Leadership

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Open Road Media, Apr 10, 2012 - Political Science - 538 pages
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A Pulitzer Prize–winning historian examines transformational leaders from Moses to Machiavelli to Martin Luther King Jr. in this “impressive book” (The Washington Post).
 Historian and political scientist James MacGregor Burns has spent much of his career documenting the use and misuse of power by leaders throughout history. In this groundbreaking study, Burns examines the qualities that make certain leaders—in America and elsewhere—succeed as transformative figures. Through insightful anecdotes and historical analysis, Burns scrutinizes the charisma, vision, and persuasive power of individuals able to imbue followers with a common sense of purpose, from the founding fathers to FDR, Gandhi to Napoleon. Since its original publication in 1970, Leadership has set the standard for scholarship in the field.
 

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User Review  - HadriantheBlind - LibraryThing

Impressive overarching study of the types and effects of leaders. Essential to understanding the topic. Read full review

Contents

The Crisis of Leadership
The Power of Leadership
Leadership and Followership
The Structure of Moral Leadership
The Psychological Matrix of Leadership
The Cocoon of Personality
The Social Sources of Leadership
The Crucibles of Political Leadership
The Missing Piece of the Puzzle
Bargainers and Bureaucrats
Party Leadership
The Price of Consensus
Executive Leadership
THEORY AND PRACTICE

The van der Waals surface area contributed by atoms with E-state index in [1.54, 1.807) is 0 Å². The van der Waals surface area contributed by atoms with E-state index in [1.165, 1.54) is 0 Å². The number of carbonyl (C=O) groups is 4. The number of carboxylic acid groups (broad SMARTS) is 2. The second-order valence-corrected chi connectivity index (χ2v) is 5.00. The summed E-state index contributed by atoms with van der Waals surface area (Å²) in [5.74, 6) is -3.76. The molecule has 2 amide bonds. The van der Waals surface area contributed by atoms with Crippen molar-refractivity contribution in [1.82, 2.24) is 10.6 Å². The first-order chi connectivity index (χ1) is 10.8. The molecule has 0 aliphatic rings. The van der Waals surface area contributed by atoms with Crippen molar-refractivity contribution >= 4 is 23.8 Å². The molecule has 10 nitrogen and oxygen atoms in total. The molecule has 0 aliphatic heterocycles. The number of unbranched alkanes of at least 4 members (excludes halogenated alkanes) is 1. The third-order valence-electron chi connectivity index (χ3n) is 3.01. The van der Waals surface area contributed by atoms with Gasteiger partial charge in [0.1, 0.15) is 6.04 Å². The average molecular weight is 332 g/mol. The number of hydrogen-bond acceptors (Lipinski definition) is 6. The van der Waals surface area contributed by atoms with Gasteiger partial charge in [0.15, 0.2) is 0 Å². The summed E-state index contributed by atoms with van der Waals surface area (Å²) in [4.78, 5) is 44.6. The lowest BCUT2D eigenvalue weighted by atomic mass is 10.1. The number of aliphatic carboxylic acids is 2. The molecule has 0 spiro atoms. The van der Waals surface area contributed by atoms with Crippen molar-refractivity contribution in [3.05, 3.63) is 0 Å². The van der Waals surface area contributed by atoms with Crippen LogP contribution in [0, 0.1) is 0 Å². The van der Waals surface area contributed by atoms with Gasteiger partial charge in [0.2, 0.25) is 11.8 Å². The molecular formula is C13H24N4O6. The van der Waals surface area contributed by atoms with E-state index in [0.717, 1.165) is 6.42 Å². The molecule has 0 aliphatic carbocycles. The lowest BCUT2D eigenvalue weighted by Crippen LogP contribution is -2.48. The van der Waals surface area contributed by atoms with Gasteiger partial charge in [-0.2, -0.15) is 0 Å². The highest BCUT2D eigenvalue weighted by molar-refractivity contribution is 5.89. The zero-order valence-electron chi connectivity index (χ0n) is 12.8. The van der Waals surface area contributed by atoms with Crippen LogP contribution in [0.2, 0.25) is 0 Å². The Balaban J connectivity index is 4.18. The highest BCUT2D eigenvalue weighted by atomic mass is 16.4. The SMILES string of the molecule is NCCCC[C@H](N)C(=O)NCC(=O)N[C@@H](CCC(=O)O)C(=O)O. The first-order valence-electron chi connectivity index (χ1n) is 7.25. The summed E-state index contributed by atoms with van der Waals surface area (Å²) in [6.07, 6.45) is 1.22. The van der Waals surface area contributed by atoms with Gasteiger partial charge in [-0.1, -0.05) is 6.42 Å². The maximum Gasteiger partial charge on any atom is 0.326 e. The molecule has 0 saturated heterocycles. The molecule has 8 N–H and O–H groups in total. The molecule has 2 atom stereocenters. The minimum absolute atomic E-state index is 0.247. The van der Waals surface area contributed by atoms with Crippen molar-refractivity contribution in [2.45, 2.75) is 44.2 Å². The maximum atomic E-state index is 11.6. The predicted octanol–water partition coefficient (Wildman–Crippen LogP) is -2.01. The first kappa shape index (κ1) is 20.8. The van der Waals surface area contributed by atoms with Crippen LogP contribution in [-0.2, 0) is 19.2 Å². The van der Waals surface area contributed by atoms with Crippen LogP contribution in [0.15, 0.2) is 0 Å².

Leadership and Collective Purpose
Political Leadership as Practical Influence

Ideas as Moral Power
Reform Leadership
Revolutionary Leadership
Heroes and Ideologues
Acknowledgments
The Leader as Policy Maker
Copyright

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About the author (2012)

James MacGregor Burns (1918–2014) was a bestselling American historian and political scientist whose work earned both the National Book Award and a Pulitzer Prize. Born in Boston, Burns fell in love with politics and history at an early age. He earned his BA at Williams College, where he returned to teach history and political science after obtaining his PhD at Harvard and serving in World War II. Burns’s two-volume biography of Franklin D. Roosevelt is considered the definitive examination of the politician’s rise to power, and his groundbreaking writing on the subject of political leadership has influenced scholars for decades. Most recently, he served as the Woodrow Wilson Professor of Government Emeritus at Williams College and as Distinguished Leadership Scholar at the University of Maryland. 

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